Thursday, January 27, 2011

January 27, 1861 - An Alabama Professor goes to War

Raw Troops at Pensacola, 1861
January 27, 1861

A remarkable account of the early days of an Alabama professor as a soldier originated from Pensacola, Florida, in January 1861 and was carried by newspapers around the South. If anyone can provide more information on this individual, I would love to hear from you!

The letter was datelined from the camps near Fort Barrancas, where soldiers from Florida, Alabama and Mississippi were in a standoff with the small U.S. garrison of Fort Pickens across Pensacola Bay:

Professor Day is just six and a half feet high in his stockings. His weight is three hundred and ten pounds, and he measures seven feet in the girth. He is the tallest and biggest man in the regiment, and is noted for his great strength as well as for his huge proportions. --He has been known to shoulder a six hundred bale of cotton, and has frequently taken a whiskey barrel by the chines, raised it at arms' length, and drank at the bung hole. On one occasion he threw a mustang pony and his rider over a ten-rail fence. For this offence he was tried and convicted in the Circuit Court of Lauderdale county, and fined five hundred dollars. This remarkable man is the youngest and smallest of seventeen brothers. His father is two and a half inches taller than he is, but not so thick set. His brothers are taller, but none of them are so stout as the Professor. It is necessary to remark that his father has been twice married, and has eight children by his first wife and nine by his present wife.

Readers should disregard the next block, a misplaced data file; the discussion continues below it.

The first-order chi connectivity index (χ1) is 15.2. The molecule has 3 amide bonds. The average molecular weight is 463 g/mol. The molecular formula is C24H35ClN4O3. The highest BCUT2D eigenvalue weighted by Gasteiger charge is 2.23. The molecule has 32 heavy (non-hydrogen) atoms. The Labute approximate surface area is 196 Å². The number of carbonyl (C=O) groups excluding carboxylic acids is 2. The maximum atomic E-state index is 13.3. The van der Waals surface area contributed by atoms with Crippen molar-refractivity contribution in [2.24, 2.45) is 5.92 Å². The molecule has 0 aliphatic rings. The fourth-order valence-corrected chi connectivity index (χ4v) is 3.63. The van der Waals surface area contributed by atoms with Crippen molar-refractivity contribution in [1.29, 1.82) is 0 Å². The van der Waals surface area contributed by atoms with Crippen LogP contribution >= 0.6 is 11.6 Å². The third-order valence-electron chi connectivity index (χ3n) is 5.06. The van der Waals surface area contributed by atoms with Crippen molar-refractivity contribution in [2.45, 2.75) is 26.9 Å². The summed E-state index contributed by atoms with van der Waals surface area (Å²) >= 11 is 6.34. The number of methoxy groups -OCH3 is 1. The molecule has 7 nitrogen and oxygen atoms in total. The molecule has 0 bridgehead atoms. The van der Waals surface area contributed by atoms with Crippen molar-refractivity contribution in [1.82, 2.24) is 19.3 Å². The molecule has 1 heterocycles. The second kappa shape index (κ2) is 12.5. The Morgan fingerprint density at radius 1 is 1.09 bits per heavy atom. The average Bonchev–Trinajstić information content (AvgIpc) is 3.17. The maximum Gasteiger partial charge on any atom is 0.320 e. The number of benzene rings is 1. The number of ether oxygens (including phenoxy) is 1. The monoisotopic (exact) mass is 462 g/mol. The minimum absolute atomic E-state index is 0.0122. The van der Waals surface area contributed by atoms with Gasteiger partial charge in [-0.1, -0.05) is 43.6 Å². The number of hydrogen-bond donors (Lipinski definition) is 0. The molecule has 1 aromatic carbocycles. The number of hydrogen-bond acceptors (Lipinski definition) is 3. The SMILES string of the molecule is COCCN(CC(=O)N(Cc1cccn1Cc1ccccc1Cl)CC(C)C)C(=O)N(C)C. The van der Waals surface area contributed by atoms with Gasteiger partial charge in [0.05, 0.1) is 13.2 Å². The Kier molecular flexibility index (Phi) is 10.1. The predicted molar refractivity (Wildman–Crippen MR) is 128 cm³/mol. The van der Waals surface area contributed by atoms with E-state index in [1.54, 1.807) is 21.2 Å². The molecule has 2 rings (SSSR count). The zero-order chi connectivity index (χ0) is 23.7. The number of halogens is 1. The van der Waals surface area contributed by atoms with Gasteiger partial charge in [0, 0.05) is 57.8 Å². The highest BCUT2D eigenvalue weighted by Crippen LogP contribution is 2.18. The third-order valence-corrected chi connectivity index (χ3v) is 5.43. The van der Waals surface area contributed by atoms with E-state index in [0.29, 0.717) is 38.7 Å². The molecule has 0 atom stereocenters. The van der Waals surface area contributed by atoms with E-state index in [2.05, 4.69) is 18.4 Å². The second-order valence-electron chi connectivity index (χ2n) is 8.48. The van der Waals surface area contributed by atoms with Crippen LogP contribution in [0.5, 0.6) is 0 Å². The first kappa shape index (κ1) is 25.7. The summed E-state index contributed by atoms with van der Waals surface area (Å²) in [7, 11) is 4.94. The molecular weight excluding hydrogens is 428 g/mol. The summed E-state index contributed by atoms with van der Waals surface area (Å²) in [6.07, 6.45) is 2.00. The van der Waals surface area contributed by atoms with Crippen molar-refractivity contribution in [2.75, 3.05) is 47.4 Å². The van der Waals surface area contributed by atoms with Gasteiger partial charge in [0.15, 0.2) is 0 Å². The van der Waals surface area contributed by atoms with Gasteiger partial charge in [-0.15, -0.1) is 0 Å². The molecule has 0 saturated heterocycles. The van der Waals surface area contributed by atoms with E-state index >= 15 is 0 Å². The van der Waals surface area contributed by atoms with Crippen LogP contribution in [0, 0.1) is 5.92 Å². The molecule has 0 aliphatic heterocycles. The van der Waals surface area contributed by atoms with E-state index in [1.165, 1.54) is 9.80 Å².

The Professor is the Principal of the Marion High School, and is a learned man in every sense of the word. He is master of six languages, and as a mathematician he has no superior. He is, besides, one of the best men living, and is noted for his good nature. He never had but one fight in his life, and then he killed a horse and nearly murdered a man. 

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